Top Rated Mission Viejo, California Employment Attorneys
When encountering discrimination, wrongful termination, or retaliation in the workplace, many California employees have turned to the offices of Stephen Danz and Associates for guidance. In turn, we represent employees throughout California in their fight against employers that have taken advantage of their upper hand. Our attorneys cover cities in Northern California and Southern California as the State’s courts are as specialized and diverse as the State’s landscape. In Mission Viejo, California, our counselors are highly specialized and handle complex employment lawsuits where private individuals trust us to bring forth their cases in local, state and federal courts.
How to Understand All of the Employment Laws?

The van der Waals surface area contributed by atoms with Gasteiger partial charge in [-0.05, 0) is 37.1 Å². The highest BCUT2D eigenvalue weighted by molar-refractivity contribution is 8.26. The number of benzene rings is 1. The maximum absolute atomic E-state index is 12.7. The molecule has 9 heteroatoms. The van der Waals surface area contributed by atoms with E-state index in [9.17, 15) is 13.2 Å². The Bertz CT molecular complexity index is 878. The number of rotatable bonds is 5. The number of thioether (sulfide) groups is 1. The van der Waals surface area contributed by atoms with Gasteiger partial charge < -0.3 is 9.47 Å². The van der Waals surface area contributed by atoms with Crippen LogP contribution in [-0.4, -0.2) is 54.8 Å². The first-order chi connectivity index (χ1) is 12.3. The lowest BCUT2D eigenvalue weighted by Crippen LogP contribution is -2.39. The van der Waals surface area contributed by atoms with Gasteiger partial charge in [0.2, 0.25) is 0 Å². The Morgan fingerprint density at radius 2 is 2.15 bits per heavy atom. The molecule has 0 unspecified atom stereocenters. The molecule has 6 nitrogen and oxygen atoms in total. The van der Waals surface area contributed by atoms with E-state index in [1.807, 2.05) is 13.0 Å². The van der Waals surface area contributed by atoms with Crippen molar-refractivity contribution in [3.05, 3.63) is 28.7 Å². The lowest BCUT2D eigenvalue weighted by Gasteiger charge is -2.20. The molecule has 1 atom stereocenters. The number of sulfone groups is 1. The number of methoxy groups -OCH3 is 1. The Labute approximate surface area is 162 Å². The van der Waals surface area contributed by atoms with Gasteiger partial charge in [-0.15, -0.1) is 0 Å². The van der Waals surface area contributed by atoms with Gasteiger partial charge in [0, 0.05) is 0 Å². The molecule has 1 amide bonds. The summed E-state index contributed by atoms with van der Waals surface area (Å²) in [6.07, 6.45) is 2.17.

In addition to the major employment discrimination statutes, California and federal law provide employees other statutory and constitutional protections that are critical. Many of these protections afford rights to employees and impose obligations on employers regardless of the length of employment. This offers substantial protection even to at-will employees who have been working for only a short duration. Further, laws often provide inexpensive or quicker administrative redress for employees. Sometimes these remedies are exclusive while at other times they must be exhausted before the employee can pursue a civil action in litigation. Because they must be carefully interpreted, guidance from legal counsel must be obtained to understand the effects of the particular statute.